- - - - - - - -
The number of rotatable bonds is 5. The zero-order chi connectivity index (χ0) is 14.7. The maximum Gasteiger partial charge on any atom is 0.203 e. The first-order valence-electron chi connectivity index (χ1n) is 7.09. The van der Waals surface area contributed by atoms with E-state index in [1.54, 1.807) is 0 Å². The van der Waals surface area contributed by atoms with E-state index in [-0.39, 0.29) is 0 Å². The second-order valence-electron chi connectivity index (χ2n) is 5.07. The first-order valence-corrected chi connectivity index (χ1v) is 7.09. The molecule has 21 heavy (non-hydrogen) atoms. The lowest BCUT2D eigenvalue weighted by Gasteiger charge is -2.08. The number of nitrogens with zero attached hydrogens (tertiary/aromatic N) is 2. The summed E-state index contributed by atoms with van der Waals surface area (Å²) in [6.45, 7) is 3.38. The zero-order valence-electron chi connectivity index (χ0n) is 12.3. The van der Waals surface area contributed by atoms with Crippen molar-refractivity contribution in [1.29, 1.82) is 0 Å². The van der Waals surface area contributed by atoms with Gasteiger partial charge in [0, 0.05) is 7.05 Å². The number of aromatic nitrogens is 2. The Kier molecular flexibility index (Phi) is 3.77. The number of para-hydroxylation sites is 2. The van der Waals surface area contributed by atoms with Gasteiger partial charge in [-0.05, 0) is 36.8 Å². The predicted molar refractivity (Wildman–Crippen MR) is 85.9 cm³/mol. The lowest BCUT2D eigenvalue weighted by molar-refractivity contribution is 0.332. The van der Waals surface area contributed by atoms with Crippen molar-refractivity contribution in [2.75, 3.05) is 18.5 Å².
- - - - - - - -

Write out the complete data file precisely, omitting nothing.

The number of rotatable bonds is 5. The zero-order chi connectivity index (χ0) is 14.7. The maximum Gasteiger partial charge on any atom is 0.203 e. The first-order valence-electron chi connectivity index (χ1n) is 7.09. The van der Waals surface area contributed by atoms with E-state index in [1.54, 1.807) is 0 Å². The van der Waals surface area contributed by atoms with E-state index in [-0.39, 0.29) is 0 Å². The second-order valence-electron chi connectivity index (χ2n) is 5.07. The first-order valence-corrected chi connectivity index (χ1v) is 7.09. The molecule has 21 heavy (non-hydrogen) atoms. The lowest BCUT2D eigenvalue weighted by Gasteiger charge is -2.08. The number of nitrogens with zero attached hydrogens (tertiary/aromatic N) is 2. The summed E-state index contributed by atoms with van der Waals surface area (Å²) in [6.45, 7) is 3.38. The zero-order valence-electron chi connectivity index (χ0n) is 12.3. The van der Waals surface area contributed by atoms with Crippen molar-refractivity contribution in [1.29, 1.82) is 0 Å². The van der Waals surface area contributed by atoms with Gasteiger partial charge in [0, 0.05) is 7.05 Å². The number of aromatic nitrogens is 2. The Kier molecular flexibility index (Phi) is 3.77. The number of para-hydroxylation sites is 2. The van der Waals surface area contributed by atoms with Gasteiger partial charge in [-0.05, 0) is 36.8 Å². The predicted molar refractivity (Wildman–Crippen MR) is 85.9 cm³/mol. The lowest BCUT2D eigenvalue weighted by molar-refractivity contribution is 0.332. The van der Waals surface area contributed by atoms with Crippen molar-refractivity contribution in [2.75, 3.05) is 18.5 Å².